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www.gbtrp.com International Journal of Biological Technology (2010) 1(2):25-30 ISSN: 0976 - 4313

Original Article

Ethnomedicinal wisdom of the Manavalakuruchi people in Kanyakumari District, Tamil Nadu *A. John De Britto, R. Mary Sujin, R. Mahesh and K. Dharmar PG & Research Department of Plant Biology and Biotechnology, (Plant Molecular Biology Research Unit), St. Xavier's College(Autonomous), Palayamkottai - 627002, Tamil Nadu, India *bjohnde@yahoo.co.in; Tel: 0091- 462 4264374, Fax: 0091- 462-2561765. Received: 8.7.2010; Revision: 4.8.2010; Accepted: 9.8.2010; Published: 15.8.2010 Abstract This research article deals with the ethnobotanical knowledge and the analysis of folk medicinal uses of Manavalakuruchi people in Kanyakumari District, Tamil Nadu. More than 150 plants species are used by the people and out of which only 50 species are mentioned here. The present population has little knowledge about the medicinal plants of that area because most of the knowledgeable, older persons have passed away and the younger ones are not received the traditional methods. However, as in the past, some empirical knowledge of medicinal plants among the people continues to be developed and transmitted orally from one generation to the next. Key words: Manavalakuruchi, ethnobotany, Kanyakumari District

Introduction India has a rich tradition in medicinal plant study and is one of the twelve mega biodiversity centres and eighteen hot spots in Eastern Himalayas and Western Ghats apart from being known for ancient civilization and deep-rooted in tradition, is also known for its rich diversity, both cultural as well as biological (Ravikumar et al., 2000). The world of herbal medicine encompasses aspect of modern western medicinal and pharmaceutical practice, ancient and modern belief systems, biology, chemistry and Agriculture. Pharmaceutical industries are interested in finding and exploitation the benefits of natural product (Gopalan and Henry, 2000). Many people, especially in the poorer, underdeveloped countries, rely on wild plants for food, construction materials, fuel wood, medicine and many other purposes. Traditionally, the people in many local communities worldwide are extremely knowledgeable about plants and other natural resources, on which they are so immediately and intimately dependent. Unfortunately, much of this wealth of knowledge is today becoming lost as traditional cultures become eroded. Ethnobotanists can play very useful roles in rescuing this disappearing knowledge and returning it to local communities. In this way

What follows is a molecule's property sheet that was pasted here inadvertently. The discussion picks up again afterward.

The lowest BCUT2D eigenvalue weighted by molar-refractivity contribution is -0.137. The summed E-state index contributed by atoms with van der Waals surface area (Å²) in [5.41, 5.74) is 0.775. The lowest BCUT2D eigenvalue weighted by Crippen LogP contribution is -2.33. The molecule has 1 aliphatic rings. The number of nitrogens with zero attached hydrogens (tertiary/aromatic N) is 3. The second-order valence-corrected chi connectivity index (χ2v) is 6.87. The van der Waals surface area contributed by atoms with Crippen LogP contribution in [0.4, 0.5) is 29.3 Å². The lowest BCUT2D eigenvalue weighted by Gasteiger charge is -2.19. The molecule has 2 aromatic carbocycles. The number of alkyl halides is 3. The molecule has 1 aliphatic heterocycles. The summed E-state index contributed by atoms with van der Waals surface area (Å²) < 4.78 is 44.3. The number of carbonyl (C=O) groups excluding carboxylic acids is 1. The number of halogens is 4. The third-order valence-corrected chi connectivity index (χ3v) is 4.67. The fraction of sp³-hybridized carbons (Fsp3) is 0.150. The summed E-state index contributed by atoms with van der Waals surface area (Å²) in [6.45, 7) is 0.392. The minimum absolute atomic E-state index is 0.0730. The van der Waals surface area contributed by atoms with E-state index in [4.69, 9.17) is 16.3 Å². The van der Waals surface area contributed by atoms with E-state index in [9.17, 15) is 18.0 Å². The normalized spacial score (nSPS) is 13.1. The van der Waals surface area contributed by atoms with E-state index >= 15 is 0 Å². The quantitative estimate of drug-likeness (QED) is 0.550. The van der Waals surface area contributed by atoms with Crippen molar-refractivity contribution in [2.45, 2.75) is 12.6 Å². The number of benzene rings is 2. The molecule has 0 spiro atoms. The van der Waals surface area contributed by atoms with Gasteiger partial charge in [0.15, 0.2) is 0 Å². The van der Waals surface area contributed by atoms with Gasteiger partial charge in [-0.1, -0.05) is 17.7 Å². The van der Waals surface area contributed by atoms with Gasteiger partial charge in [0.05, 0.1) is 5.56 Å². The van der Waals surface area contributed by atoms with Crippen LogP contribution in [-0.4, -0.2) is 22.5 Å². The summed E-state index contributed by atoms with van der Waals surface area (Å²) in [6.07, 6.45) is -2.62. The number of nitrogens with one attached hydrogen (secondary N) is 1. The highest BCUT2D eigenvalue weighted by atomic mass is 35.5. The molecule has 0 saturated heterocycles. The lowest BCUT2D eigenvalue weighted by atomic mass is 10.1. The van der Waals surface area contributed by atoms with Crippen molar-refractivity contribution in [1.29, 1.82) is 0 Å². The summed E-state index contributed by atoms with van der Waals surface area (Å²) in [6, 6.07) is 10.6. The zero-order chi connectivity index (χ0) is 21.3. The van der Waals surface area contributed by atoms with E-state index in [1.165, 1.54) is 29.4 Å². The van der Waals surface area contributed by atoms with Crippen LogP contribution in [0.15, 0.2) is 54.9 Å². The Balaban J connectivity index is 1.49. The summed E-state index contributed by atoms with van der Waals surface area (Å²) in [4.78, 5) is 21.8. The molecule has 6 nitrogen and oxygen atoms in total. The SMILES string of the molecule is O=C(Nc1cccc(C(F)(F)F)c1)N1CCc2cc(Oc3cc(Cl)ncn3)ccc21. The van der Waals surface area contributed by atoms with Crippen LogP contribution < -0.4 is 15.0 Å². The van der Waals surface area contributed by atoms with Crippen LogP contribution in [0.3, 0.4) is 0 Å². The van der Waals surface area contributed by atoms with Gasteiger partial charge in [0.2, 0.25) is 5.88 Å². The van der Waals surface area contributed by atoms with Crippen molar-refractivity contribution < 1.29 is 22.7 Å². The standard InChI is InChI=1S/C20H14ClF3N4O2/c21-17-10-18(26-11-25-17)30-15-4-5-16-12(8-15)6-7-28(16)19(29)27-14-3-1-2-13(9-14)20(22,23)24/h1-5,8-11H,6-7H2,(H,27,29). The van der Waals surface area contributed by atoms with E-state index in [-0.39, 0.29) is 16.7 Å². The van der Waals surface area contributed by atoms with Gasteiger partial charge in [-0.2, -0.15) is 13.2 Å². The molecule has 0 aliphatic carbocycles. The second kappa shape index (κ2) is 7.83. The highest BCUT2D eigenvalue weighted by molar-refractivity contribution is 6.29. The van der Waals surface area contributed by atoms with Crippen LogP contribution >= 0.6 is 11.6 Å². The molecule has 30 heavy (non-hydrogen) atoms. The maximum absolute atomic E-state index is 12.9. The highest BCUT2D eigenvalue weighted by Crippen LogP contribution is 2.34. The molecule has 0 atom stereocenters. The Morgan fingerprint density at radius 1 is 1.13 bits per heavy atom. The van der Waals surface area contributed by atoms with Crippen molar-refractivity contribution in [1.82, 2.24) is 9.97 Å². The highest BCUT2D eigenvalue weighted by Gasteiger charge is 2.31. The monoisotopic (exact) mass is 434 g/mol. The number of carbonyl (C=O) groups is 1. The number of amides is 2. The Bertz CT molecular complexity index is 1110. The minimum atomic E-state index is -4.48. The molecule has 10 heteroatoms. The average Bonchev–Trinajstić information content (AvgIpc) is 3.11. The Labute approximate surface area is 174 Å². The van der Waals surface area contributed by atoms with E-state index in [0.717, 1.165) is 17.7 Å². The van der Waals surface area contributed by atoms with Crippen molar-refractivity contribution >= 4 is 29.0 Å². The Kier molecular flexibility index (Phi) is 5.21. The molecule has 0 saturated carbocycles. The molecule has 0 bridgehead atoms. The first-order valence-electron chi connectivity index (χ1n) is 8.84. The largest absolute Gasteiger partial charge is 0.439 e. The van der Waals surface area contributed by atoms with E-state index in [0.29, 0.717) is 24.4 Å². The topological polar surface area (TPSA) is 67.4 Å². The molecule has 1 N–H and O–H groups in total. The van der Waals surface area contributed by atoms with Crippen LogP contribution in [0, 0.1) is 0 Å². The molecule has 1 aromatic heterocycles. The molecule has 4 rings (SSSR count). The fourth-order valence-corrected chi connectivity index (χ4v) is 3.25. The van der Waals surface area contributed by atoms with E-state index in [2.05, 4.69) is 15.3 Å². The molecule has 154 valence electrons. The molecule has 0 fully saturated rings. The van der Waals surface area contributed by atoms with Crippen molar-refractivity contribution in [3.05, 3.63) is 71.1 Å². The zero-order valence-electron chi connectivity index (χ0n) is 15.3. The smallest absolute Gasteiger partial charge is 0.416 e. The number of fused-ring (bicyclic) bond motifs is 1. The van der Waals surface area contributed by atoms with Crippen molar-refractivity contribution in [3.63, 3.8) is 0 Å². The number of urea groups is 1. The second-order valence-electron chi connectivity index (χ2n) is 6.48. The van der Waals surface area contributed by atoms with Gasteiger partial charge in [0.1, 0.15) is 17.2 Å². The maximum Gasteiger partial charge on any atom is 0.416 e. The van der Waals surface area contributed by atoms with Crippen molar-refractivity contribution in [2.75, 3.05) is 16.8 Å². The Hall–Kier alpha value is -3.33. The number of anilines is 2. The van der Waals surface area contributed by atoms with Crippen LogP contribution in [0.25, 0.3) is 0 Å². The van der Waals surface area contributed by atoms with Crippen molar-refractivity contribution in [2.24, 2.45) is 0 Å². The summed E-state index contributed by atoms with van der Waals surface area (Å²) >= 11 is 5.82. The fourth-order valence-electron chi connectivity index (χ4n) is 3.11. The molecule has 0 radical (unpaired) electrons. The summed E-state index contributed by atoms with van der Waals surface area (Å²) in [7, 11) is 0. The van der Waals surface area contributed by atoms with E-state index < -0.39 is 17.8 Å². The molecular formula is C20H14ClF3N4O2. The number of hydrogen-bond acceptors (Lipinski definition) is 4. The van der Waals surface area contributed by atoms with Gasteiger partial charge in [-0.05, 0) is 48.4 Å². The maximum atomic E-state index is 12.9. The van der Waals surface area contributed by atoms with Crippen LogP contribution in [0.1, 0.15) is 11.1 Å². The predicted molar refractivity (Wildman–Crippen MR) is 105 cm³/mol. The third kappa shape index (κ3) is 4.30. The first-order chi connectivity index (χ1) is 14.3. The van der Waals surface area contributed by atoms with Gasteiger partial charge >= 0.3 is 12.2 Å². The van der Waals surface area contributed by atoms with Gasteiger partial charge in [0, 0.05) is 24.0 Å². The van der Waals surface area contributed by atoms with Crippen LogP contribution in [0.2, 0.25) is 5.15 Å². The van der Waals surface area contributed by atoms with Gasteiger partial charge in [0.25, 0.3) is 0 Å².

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local ethnobotanical knowledge can be conserved as part of living cultural- ecological systems, helping to maintain a sense of pride in local cultural knowledge and practice and reinforcing links between communities and the environment, all of which may be thought of as essential steps in the promotion of conservation (Martin, 1995). It is, therefore, important that before this rich unwritten folk-lore on uses of plants and plant resources becomes lost forever through the recent accelerated ‘civilization’ of the aborigines (tribals), it should be properly documented and preserved (Rao and Henry, 1997). People living in villages are using indigenous plants as medicines from long ago because this knowledge reaches to them through generation to generation, and is based on experience. Also villages are far away from cities and mostly there are no health facilities. Inhabitants are dominantly poor or middle class and the prices of synthetic drugs are rising day by day and they cannot withstand the sharply rising prices of synthetic drugs, so as a consequence, non-availability of expensive synthetic drugs (Shinwari and Khan,1998). The objective is to establish a documentation of the plants used by Manavalakuruchi people of Kanyakumari district in Tamil Nadu with create awareness to

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the local communities about the conservation strategies of these valuable genetic resources.

species are arranged in chronological order (Table- 1 & Plate- 1)

Materials and Methods Description of the Study Area Tamil Nadu is the eleven largest states in India with a geographical area of 13005 sq. Kms and lies between 11° 00' to 12° 00' North latitudes and 77° 28' to 78° 50' East longitudes. The Manavalakuruchi in Kanyakumari districts lying between 77°5' and 77°40'E longitudes. 8°20'and 8°50'N latitudes. South west monsoon from June – September, and north east monsoon in October and November bring rain to this region, and annual rain fall varies at different places from 89 cm to 625 cm.

Family Euphorbiaceae ranks at the top having 8 ethnomedicinal plant species, followed by Solanaceae (4sp), Rubiaceae (3 sp), Liliaceae (3 sp), Malvaceae (2 sp), Poaceae (2 sp), Asclepidaceae (2 sp) and Verbenaceae (2 sp species each. The remaining families had only one species each. Among the genera, Euphorbia (3sp) had the highest number of species, followed by Acalypha, Allium, Phyllanthus and Capsiacum (2sp each). The remaining genera had only one species. All the plants species and their parts are used in the treatment of various diseases represented in table-1).

Documentation For the documentation of indigenous medicinal plants, survey was carried out during the year June 2009 to July 2010. The indigenous medicinal plants have been described after gathering information regarding the preparation of drugs and methods of their administration along with doses from knowledgeable older person, and traditional herbal medicine practitioners who were having well-versed in traditional healing in Manavalakurichi village.